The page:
- Some times because I am just so tired. It might be difficult for some of you to understand this, but it is so exhausting to have to engage in these conversations. I determined long ago that my life matters, and it does not help me live a healthy and resilient life if I’m engaging in debate over what the Bible says about human sexuality.
- Some times because I’m scared of my own anger and sadness. I am someone who prefers to see the best in people, and I know that the individuals who believe what they do in IVCF about same-sex relations and marriage are those I respect on a many number of other issues. But when I sit and actually reflect on what happened to me… when I allow myself to see events through a lens of self-respect, then even I’m shocked at what happened. Speaking directly to you who might be reading this who was a former colleague – there have been years where I couldn’t respond to emails because I was so angry. Not only that, but I was completely alone. In the following months, people stopped talking to me and then started saying it was because I was awkward with them. Well of course I was going to be awkward with you. Not only was I just forced to quit but you still worked for an organization that affirmed the act of removing me. In that time, I needed people who I could trust, and you were not people I could trust. When people did reach out to me, it was only to talk about my theology and have a “gentle” but not inconspicuous debate with me on what the Bible actually says. You wanted to treat me like an equal with you in this conversation but you failed to recognize that we were not equals. You had all the power. I had none. I spoke up, and I got put in my place.
I’ve tried to understand my complex feelings about these events for years, and I couldn’t have named it then. I was recently at a wedding, though, of a former IVCF student who had also come out as gay and was getting married to someone of the same gender as him. In his vows he talked about how the other helped remind him that his dignity was important. That’s when I realized that what had happened to me was about so much more than just theology, power, and orthodoxy.
I had been humiliated.
This is why I am choosing to tell this story now. It is not about IVCF, it is not about what is right, it is not about critique – it is about my dignity and the dignity of those going through this now. In a post-Trump world where we are going to have to find new rules of cooperation and engagement, one of those has to be at the common table of dignity. And I am the only one who gets to say when I feel like my dignity is honored.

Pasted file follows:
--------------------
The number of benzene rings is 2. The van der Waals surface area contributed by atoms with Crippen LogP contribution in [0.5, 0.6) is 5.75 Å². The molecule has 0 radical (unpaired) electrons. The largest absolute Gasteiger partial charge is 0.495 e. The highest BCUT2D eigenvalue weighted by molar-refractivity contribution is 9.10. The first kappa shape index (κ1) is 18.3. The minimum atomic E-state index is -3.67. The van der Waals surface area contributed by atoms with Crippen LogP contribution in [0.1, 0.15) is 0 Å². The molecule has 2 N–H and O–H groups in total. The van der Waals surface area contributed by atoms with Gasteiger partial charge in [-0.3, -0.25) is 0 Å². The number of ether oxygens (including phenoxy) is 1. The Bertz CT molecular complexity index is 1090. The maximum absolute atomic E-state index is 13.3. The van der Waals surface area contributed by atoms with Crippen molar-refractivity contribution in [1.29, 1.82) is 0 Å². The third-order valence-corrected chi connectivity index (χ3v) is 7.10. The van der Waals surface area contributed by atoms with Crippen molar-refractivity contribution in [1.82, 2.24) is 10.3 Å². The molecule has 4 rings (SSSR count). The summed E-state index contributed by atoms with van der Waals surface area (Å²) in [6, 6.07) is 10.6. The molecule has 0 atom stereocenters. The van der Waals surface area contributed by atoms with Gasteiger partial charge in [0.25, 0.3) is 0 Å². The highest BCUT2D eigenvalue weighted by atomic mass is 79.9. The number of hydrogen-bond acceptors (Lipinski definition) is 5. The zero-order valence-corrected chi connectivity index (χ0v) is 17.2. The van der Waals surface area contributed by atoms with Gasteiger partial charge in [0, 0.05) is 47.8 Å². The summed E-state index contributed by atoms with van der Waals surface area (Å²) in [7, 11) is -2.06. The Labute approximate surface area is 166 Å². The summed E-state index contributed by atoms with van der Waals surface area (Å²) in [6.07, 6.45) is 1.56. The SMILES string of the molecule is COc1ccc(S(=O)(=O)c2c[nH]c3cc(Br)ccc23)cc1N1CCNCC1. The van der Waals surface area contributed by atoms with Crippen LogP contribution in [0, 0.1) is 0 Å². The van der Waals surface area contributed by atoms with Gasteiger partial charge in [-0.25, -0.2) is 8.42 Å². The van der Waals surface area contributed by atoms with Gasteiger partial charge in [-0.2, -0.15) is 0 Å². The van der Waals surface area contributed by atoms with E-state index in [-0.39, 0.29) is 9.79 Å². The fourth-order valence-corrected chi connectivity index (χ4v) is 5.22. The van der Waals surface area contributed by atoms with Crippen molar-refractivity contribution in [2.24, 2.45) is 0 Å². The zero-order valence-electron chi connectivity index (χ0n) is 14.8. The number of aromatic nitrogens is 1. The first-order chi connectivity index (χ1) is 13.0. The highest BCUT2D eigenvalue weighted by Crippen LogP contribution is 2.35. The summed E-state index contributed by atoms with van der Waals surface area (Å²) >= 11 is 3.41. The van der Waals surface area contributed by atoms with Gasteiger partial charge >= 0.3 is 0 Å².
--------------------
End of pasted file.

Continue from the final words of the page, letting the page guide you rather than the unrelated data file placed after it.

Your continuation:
It is in the retelling of this story and finding a new narrative that I reclaim my dignity. When I stop and look at all that has happened, I see how far I have come. After being dropped in the cold while being a poor grad student living off of loans, I climbed my way up tooth and nail. I found a front desk job at my church where I could get enough money to pay for groceries and rent. Then I nabbed a job at an LGBTQ+ organization in Chicago that at first seemed like a dream job. Unfortunately, that organization was unhealthier than most, but I found some of my closest friends for life. In my time there, I saw the distance between faith communities and queer communities and new that as always, my place was in the “in between.” Just like a child of parents from two different beliefs – an evangelical Christian father and an agnostic/atheist mother – I was never comfortable in just one place. This realization turned me on to Interfaith Youth Core where in a long shot application I got a job I was never expecting. Then slowly, year after year at IFYC, I carved a new path, one where I was able to tell my own stories, take back my power, and use all aspects of my identity – gay, Christian, and many more – to teach people how to affect change in the world. With all sides of my identity and beliefs affirmed, I found healing and the ability to finally recognize my mission in life – I am here to help people become their best selves. I was only able to get to this place, though, through community and the support of family, friends, and coworkers. This is not a Horatio Alger story where I just picked myself up by my bootstraps. But it also isn’t one where I don’t look back on myself in pride.
Because I am damn proud of how far I have come.
So that is it. That is my story. I know it was long, and I know it may have been a rambling mess. But for once I don’t care. I did not share this to attack IVCF. I shared this because I needed to in order to take back my story -to gain a stronger sense that I too am powerful; I too have dignity; and I too am deserving of respect.
In my attempt to figure out how to engage others, I use this as a way to carve out my part of the table of dignity.
In closing, I want to say a word to those in IVCF (or recently removed from staff) who are going through some of this right now. The last six years were hard. There were times when I thought that I was too damaged to become a functioning human being again. There were times when I was full of rage, and wanted nothing to do with certain people. There were times I felt so lonely I couldn’t leave the house. Feeling all of that is normal. It’s ok. You matter. You deserve to be free, to be healthy, to choose your own beliefs, and to be in it for the long haul. It may seem scary and yes, it will feel like you have no net. But be a net for each other. Remember that in the pursuit of justice, community is life. We find power and resourcefulness in each other. Do not stake your identity and your life right now in the fight. Take the time you need to walk away. In whatever way you need, go find a way to be resilient.